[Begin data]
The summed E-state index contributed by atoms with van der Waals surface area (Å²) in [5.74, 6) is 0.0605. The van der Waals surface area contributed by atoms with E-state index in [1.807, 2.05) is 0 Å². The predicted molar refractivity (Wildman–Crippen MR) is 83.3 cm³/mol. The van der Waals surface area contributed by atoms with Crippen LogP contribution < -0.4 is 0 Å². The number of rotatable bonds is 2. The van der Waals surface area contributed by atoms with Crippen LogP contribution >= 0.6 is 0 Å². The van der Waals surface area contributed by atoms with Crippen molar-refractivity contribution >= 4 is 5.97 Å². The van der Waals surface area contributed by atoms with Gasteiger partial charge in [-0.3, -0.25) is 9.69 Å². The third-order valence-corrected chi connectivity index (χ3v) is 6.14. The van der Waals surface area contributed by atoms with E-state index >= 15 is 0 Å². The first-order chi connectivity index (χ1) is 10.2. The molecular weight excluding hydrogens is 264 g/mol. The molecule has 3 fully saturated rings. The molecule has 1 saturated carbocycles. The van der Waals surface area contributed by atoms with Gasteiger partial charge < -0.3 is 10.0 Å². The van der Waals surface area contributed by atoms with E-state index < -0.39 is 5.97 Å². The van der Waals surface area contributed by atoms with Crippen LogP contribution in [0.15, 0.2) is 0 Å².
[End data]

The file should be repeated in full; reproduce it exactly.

The summed E-state index contributed by atoms with van der Waals surface area (Å²) in [5.74, 6) is 0.0605. The van der Waals surface area contributed by atoms with E-state index in [1.807, 2.05) is 0 Å². The predicted molar refractivity (Wildman–Crippen MR) is 83.3 cm³/mol. The van der Waals surface area contributed by atoms with Crippen LogP contribution < -0.4 is 0 Å². The number of rotatable bonds is 2. The van der Waals surface area contributed by atoms with Crippen LogP contribution >= 0.6 is 0 Å². The van der Waals surface area contributed by atoms with Crippen molar-refractivity contribution >= 4 is 5.97 Å². The van der Waals surface area contributed by atoms with Gasteiger partial charge in [-0.3, -0.25) is 9.69 Å². The third-order valence-corrected chi connectivity index (χ3v) is 6.14. The van der Waals surface area contributed by atoms with E-state index >= 15 is 0 Å². The first-order chi connectivity index (χ1) is 10.2. The molecular weight excluding hydrogens is 264 g/mol. The molecule has 3 fully saturated rings. The molecule has 1 saturated carbocycles. The van der Waals surface area contributed by atoms with Gasteiger partial charge < -0.3 is 10.0 Å². The van der Waals surface area contributed by atoms with E-state index < -0.39 is 5.97 Å². The van der Waals surface area contributed by atoms with Crippen LogP contribution in [0.15, 0.2) is 0 Å².